Monday, 19 May 2014

Big progress!

Quite an eventful time since my last update. I completed the second half of the plaster mould for making the intake manifold runner wax plugs. Unfortunately, of all the words I could use to describe the first trial, ‘successful’ does not even register! From my previous experiment, I learned that the mould needs to be warm otherwise the wax chills too quickly and leaves a very poor surface finish. This time around, I discovered that the plaster was so absorbent that is ‘drank’ virtually all of the liquid wax before it could freeze. As well as failing to make a wax plug, this meant that the mould surface was now waxy and I could not get any sealant to stick to it! I therefore had to rethink the all-plaster method and reverted back to the silicone and plaster ‘mother mould’ technique. This time however, I used a higher hardness silicone that holds its shape much better than the first material I trialled. Building on the first all-plaster mould, I also revised the closing box shape to lose a lot of the unnecessary volume. This made for a lighter part to ease handling, as well as minimising the face area of the tool, thereby reducing the chances of debris getting caught between the two halves and distorting the cavity alignment.

I started the mould by creating a wall around the plug into which I poured the silicone. This takes 24 hours to cure, then I added the registration markers (the black 'dots') and assembled the wooden case for pouring the plaster.

With this part cured, I could de-mould it, turn it over then apply Vaseline as a release agent to the first silicone half. I then built a a further plasticine wall before pouring the second half of the silicone

After 3 coats of mould release 'soap' to act as a barrier, this could then be boxed up to pour the second half of the plaster.

Finally, the mark 2 version of the mould is ready. I left it a week (with the two mould halves bound together to minimise distortion) allowing the majority of the moisture in the plaster to evaporate.

Nothing left now but to pour in the wax and hold a piece of dowel in place to act as a handle

The first part out of the mould  did not have a great surface finish, mainly due to the moisture still present in the plaster part of the mould condensing inside the cavity (despite the week I gave it to dry out). Further wax parts have greatly improved upon this as the plaster has dried out even more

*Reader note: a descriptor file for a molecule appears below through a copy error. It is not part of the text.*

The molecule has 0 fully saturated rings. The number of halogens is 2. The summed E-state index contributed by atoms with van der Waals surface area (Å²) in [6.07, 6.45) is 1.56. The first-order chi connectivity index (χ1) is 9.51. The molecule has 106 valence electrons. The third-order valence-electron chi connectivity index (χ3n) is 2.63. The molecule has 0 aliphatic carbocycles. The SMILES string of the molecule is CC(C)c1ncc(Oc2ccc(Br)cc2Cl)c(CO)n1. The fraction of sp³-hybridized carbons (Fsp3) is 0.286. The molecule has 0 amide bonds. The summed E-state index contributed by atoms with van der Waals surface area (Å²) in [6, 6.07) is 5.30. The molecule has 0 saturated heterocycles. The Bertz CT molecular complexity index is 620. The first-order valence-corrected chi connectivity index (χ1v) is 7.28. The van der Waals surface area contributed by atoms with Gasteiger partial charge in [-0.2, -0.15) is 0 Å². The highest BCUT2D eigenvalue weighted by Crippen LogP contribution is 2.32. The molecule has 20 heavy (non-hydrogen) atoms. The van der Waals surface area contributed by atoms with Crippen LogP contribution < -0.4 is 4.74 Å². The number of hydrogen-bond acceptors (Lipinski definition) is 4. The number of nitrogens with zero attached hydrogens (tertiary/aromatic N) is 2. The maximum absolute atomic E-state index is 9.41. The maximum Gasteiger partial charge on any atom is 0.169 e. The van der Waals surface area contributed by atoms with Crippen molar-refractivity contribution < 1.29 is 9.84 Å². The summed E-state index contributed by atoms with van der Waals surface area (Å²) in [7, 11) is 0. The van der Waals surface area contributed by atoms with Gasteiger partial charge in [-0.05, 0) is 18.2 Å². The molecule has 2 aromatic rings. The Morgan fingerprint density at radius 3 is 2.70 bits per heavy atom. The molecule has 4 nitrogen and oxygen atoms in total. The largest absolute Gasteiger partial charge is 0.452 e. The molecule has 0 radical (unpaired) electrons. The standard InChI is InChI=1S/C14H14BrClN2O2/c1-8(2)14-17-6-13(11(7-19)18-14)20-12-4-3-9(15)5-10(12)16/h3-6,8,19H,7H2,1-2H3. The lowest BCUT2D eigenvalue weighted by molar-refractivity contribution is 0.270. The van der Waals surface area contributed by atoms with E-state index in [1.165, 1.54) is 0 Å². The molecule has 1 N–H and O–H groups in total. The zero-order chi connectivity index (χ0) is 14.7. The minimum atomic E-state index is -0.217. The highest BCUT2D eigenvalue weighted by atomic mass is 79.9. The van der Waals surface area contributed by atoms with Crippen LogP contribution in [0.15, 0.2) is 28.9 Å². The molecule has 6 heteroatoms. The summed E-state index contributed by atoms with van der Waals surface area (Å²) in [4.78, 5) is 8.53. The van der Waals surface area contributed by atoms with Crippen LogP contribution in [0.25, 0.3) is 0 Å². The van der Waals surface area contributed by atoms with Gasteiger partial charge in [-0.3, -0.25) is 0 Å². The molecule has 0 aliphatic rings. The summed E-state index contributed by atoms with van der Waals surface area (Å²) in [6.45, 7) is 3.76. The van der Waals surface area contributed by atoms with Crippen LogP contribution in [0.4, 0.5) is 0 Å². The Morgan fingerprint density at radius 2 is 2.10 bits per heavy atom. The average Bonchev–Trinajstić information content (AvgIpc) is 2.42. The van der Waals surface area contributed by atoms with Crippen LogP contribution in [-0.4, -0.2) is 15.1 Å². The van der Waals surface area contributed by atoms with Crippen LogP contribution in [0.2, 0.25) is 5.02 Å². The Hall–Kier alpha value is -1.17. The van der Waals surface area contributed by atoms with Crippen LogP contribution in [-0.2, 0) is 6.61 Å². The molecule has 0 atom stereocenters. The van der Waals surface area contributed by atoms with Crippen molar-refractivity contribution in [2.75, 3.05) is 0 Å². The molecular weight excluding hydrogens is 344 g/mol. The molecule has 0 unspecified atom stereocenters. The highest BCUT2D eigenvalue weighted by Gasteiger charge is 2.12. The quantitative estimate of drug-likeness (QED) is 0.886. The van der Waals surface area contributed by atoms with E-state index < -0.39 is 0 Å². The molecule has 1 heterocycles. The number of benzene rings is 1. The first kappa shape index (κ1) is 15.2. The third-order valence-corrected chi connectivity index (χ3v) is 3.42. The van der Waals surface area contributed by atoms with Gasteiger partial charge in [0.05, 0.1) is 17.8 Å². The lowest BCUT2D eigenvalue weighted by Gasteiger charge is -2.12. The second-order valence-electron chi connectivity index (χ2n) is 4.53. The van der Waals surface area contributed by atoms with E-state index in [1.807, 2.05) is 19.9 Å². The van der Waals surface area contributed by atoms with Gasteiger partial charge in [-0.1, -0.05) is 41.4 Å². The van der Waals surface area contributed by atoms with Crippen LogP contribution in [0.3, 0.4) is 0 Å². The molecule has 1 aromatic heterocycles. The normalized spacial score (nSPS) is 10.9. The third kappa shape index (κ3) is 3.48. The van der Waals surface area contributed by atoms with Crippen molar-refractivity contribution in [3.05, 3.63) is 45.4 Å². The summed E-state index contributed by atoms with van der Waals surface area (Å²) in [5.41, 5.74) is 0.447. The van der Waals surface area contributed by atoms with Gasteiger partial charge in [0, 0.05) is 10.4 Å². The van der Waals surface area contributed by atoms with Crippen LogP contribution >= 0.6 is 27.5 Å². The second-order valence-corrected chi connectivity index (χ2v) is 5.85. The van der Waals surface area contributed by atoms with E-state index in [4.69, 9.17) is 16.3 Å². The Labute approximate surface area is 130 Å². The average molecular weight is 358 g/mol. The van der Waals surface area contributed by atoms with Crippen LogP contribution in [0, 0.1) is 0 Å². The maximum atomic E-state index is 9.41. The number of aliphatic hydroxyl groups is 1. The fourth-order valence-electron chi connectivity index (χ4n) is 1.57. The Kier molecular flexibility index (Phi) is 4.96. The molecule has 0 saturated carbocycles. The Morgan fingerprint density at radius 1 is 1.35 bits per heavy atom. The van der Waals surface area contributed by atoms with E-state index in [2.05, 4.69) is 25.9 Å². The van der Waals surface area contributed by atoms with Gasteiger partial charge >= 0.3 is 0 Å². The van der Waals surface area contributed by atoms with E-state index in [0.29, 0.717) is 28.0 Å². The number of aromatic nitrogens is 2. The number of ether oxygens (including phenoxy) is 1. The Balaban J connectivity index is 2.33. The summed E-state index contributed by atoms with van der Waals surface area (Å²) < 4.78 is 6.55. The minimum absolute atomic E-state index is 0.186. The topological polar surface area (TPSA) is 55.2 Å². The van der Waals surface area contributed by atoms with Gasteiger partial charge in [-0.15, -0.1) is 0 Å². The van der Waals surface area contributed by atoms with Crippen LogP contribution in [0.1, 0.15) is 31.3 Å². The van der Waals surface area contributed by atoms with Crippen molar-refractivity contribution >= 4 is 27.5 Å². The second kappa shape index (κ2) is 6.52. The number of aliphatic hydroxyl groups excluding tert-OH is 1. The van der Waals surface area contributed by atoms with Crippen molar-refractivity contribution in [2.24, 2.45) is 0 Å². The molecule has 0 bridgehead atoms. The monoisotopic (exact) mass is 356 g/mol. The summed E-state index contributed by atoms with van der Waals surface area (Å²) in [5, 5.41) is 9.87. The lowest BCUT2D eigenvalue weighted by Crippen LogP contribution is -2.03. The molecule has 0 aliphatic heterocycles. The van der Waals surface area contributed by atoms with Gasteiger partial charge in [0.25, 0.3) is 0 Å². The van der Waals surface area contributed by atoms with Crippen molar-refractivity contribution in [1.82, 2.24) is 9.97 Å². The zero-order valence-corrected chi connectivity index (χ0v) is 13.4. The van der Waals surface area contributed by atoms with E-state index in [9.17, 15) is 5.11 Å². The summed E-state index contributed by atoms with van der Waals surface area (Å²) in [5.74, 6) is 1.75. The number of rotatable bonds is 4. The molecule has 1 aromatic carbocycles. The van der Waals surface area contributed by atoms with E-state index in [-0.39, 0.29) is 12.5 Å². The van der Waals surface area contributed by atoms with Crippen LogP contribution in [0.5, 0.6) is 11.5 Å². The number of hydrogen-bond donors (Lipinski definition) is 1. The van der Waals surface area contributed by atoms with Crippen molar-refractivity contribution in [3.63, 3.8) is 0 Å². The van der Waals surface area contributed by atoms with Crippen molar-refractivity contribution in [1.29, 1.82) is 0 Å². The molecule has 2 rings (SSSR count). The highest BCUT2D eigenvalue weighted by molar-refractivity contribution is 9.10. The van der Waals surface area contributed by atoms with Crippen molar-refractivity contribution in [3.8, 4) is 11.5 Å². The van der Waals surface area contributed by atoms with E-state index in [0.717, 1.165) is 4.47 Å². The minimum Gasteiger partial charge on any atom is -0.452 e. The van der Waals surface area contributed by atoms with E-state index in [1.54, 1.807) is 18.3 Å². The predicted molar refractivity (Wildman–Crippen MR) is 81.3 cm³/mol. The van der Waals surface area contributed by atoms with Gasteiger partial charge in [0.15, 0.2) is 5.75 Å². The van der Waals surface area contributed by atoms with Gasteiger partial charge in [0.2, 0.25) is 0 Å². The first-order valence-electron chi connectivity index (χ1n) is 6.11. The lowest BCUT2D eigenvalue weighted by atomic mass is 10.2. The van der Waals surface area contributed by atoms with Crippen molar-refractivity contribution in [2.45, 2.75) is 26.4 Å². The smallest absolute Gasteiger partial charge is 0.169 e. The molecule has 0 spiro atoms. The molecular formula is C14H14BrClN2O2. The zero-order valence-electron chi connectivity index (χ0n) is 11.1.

With a usable wax master, I have been able to lay up a trial carbon fibre runner with a schedule of 2 layers of gel coat followed by 4 layers of carbon sleeve covered in a coated heat shrink tube for consolidation, all cured at room temperature. The post cure cycle (vital for parts exposed to elevated temperatures) even allowed the wax core to melt out as planned. There were a few cosmetic issues with this first part – a couple of runs in the gel coat and learning the best way to apply the sleeve layers – meant a less than ideal weave pattern on the outside. In addition, the heat shrink is very thin and therefore was a little tricky to work with (i.e. I burned a couple of holes in it before I turned down the wick on the heat gun!). This, along with the less than ideal internal surface finish from the first off wax, meant this was a sacrificial part only suitable for cutting up to see how well the composite had been laminated. I am pleased to report only a few small inclusions in the thickness of the wall and a couple of bubbles under the gel coat which should be avoidable with better consolidation between applying layers of sleeve. I have enough materials for a second trial (along with the 8 ‘good’ parts needed for the job), but hopefully I won’t need to cut up another one! Eight more to go then.

Other big news is that the body shell is finally complete and last week I travelled up to Newark to collect. I am very pleased with the colour combination and the photos don’t do it justice – bear in mind it is straight out of the mould with no polishing. Unfortunately, in all the excitement of getting it off the back of the Luton van (thanks for the additional muscle power, Neil!) I neglected to get a proper picture of it. The body will remain on its stand whilst I work inside the engine bay, then It can be mated with the chassis before carrying on assembly. I should then be able to get a good photo or two when it rolls out into the sun light as a (sort of) complete car!

First job is to apply stone chip to the inside of the wheel arches. Not the most glamorous of jobs, getting spattered in liquid rubber and cross eyed from the fumes, but 2 coats later, it is complete.

Next up is the fitting of the various panels - 2 in the wheel arches, bonnet and boot. This should keep me entertained for a little while!

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